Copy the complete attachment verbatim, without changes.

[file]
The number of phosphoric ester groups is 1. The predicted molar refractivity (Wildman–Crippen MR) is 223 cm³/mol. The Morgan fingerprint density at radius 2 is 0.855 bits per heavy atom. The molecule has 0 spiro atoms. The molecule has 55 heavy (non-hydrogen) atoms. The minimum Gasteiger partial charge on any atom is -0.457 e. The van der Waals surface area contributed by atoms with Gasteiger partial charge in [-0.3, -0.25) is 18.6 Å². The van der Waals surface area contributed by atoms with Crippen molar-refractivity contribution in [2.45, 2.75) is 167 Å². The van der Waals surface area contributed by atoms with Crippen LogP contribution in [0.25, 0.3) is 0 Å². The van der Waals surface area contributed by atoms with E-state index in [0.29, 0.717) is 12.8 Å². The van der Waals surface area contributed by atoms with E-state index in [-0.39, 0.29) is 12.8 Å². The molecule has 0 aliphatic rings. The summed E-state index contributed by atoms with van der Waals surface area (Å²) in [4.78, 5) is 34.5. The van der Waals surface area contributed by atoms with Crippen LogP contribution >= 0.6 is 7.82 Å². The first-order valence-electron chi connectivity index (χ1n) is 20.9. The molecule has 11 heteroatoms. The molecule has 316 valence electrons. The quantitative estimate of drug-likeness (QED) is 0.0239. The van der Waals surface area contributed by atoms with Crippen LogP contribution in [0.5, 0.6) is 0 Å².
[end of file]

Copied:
The number of phosphoric ester groups is 1. The predicted molar refractivity (Wildman–Crippen MR) is 223 cm³/mol. The Morgan fingerprint density at radius 2 is 0.855 bits per heavy atom. The molecule has 0 spiro atoms. The molecule has 55 heavy (non-hydrogen) atoms. The minimum Gasteiger partial charge on any atom is -0.457 e. The van der Waals surface area contributed by atoms with Gasteiger partial charge in [-0.3, -0.25) is 18.6 Å². The van der Waals surface area contributed by atoms with Crippen molar-refractivity contribution in [2.45, 2.75) is 167 Å². The van der Waals surface area contributed by atoms with Crippen LogP contribution in [0.25, 0.3) is 0 Å². The van der Waals surface area contributed by atoms with E-state index in [0.29, 0.717) is 12.8 Å². The van der Waals surface area contributed by atoms with E-state index in [-0.39, 0.29) is 12.8 Å². The molecule has 0 aliphatic rings. The summed E-state index contributed by atoms with van der Waals surface area (Å²) in [4.78, 5) is 34.5. The van der Waals surface area contributed by atoms with Crippen LogP contribution >= 0.6 is 7.82 Å². The first-order valence-electron chi connectivity index (χ1n) is 20.9. The molecule has 11 heteroatoms. The molecule has 316 valence electrons. The quantitative estimate of drug-likeness (QED) is 0.0239. The van der Waals surface area contributed by atoms with Crippen LogP contribution in [0.5, 0.6) is 0 Å².